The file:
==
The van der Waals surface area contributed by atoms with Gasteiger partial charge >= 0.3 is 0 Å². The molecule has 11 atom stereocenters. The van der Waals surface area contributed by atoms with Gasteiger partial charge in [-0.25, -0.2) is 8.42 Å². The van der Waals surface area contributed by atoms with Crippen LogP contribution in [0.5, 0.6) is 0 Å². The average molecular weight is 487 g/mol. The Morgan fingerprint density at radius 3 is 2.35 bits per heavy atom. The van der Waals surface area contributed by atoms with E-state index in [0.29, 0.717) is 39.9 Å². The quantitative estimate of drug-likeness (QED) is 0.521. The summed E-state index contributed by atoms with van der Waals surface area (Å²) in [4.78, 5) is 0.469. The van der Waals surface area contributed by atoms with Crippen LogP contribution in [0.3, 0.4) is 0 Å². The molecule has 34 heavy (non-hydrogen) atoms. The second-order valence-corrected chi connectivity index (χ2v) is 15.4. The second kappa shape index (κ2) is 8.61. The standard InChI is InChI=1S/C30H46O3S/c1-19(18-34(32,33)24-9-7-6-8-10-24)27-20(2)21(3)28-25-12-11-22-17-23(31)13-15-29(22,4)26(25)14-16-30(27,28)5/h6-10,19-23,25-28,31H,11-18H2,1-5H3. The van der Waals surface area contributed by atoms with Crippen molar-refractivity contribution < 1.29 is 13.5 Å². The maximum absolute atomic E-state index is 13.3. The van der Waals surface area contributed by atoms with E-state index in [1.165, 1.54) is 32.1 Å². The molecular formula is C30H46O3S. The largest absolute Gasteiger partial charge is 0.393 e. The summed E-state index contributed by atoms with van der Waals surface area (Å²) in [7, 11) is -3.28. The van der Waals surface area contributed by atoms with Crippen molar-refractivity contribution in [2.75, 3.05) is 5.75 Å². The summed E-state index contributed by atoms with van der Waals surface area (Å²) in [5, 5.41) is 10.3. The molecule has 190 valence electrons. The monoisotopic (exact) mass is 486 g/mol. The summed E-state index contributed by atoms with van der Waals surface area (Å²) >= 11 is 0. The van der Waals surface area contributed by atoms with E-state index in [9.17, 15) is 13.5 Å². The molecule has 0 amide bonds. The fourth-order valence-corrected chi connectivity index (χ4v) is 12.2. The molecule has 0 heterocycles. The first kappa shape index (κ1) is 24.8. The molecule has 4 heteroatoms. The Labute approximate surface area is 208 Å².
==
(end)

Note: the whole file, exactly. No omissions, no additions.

The van der Waals surface area contributed by atoms with Gasteiger partial charge >= 0.3 is 0 Å². The molecule has 11 atom stereocenters. The van der Waals surface area contributed by atoms with Gasteiger partial charge in [-0.25, -0.2) is 8.42 Å². The van der Waals surface area contributed by atoms with Crippen LogP contribution in [0.5, 0.6) is 0 Å². The average molecular weight is 487 g/mol. The Morgan fingerprint density at radius 3 is 2.35 bits per heavy atom. The van der Waals surface area contributed by atoms with E-state index in [0.29, 0.717) is 39.9 Å². The quantitative estimate of drug-likeness (QED) is 0.521. The summed E-state index contributed by atoms with van der Waals surface area (Å²) in [4.78, 5) is 0.469. The van der Waals surface area contributed by atoms with Crippen LogP contribution in [0.3, 0.4) is 0 Å². The molecule has 34 heavy (non-hydrogen) atoms. The second-order valence-corrected chi connectivity index (χ2v) is 15.4. The second kappa shape index (κ2) is 8.61. The standard InChI is InChI=1S/C30H46O3S/c1-19(18-34(32,33)24-9-7-6-8-10-24)27-20(2)21(3)28-25-12-11-22-17-23(31)13-15-29(22,4)26(25)14-16-30(27,28)5/h6-10,19-23,25-28,31H,11-18H2,1-5H3. The van der Waals surface area contributed by atoms with Crippen molar-refractivity contribution < 1.29 is 13.5 Å². The maximum absolute atomic E-state index is 13.3. The van der Waals surface area contributed by atoms with E-state index in [1.165, 1.54) is 32.1 Å². The molecular formula is C30H46O3S. The largest absolute Gasteiger partial charge is 0.393 e. The summed E-state index contributed by atoms with van der Waals surface area (Å²) in [7, 11) is -3.28. The van der Waals surface area contributed by atoms with Crippen molar-refractivity contribution in [2.75, 3.05) is 5.75 Å². The summed E-state index contributed by atoms with van der Waals surface area (Å²) in [5, 5.41) is 10.3. The molecule has 190 valence electrons. The monoisotopic (exact) mass is 486 g/mol. The summed E-state index contributed by atoms with van der Waals surface area (Å²) >= 11 is 0. The van der Waals surface area contributed by atoms with E-state index in [9.17, 15) is 13.5 Å². The molecule has 0 amide bonds. The fourth-order valence-corrected chi connectivity index (χ4v) is 12.2. The molecule has 0 heterocycles. The first kappa shape index (κ1) is 24.8. The molecule has 4 heteroatoms. The Labute approximate surface area is 208 Å².